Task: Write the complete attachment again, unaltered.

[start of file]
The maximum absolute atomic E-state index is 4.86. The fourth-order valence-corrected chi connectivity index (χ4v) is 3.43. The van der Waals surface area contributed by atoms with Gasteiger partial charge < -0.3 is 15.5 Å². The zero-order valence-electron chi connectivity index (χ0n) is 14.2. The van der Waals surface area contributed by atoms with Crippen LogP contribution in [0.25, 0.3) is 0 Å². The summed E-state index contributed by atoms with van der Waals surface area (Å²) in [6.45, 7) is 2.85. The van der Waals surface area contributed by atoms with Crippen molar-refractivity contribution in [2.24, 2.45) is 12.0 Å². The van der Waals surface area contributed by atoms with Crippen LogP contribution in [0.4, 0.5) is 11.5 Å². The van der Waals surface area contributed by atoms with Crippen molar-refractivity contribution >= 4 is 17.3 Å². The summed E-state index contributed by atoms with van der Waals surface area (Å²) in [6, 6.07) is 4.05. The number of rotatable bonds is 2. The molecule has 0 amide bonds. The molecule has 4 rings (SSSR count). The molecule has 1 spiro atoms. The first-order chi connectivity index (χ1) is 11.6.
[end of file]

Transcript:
The maximum absolute atomic E-state index is 4.86. The fourth-order valence-corrected chi connectivity index (χ4v) is 3.43. The van der Waals surface area contributed by atoms with Gasteiger partial charge < -0.3 is 15.5 Å². The zero-order valence-electron chi connectivity index (χ0n) is 14.2. The van der Waals surface area contributed by atoms with Crippen LogP contribution in [0.25, 0.3) is 0 Å². The summed E-state index contributed by atoms with van der Waals surface area (Å²) in [6.45, 7) is 2.85. The van der Waals surface area contributed by atoms with Crippen molar-refractivity contribution in [2.24, 2.45) is 12.0 Å². The van der Waals surface area contributed by atoms with Crippen LogP contribution in [0.4, 0.5) is 11.5 Å². The van der Waals surface area contributed by atoms with Crippen molar-refractivity contribution >= 4 is 17.3 Å². The summed E-state index contributed by atoms with van der Waals surface area (Å²) in [6, 6.07) is 4.05. The number of rotatable bonds is 2. The molecule has 0 amide bonds. The molecule has 4 rings (SSSR count). The molecule has 1 spiro atoms. The first-order chi connectivity index (χ1) is 11.6.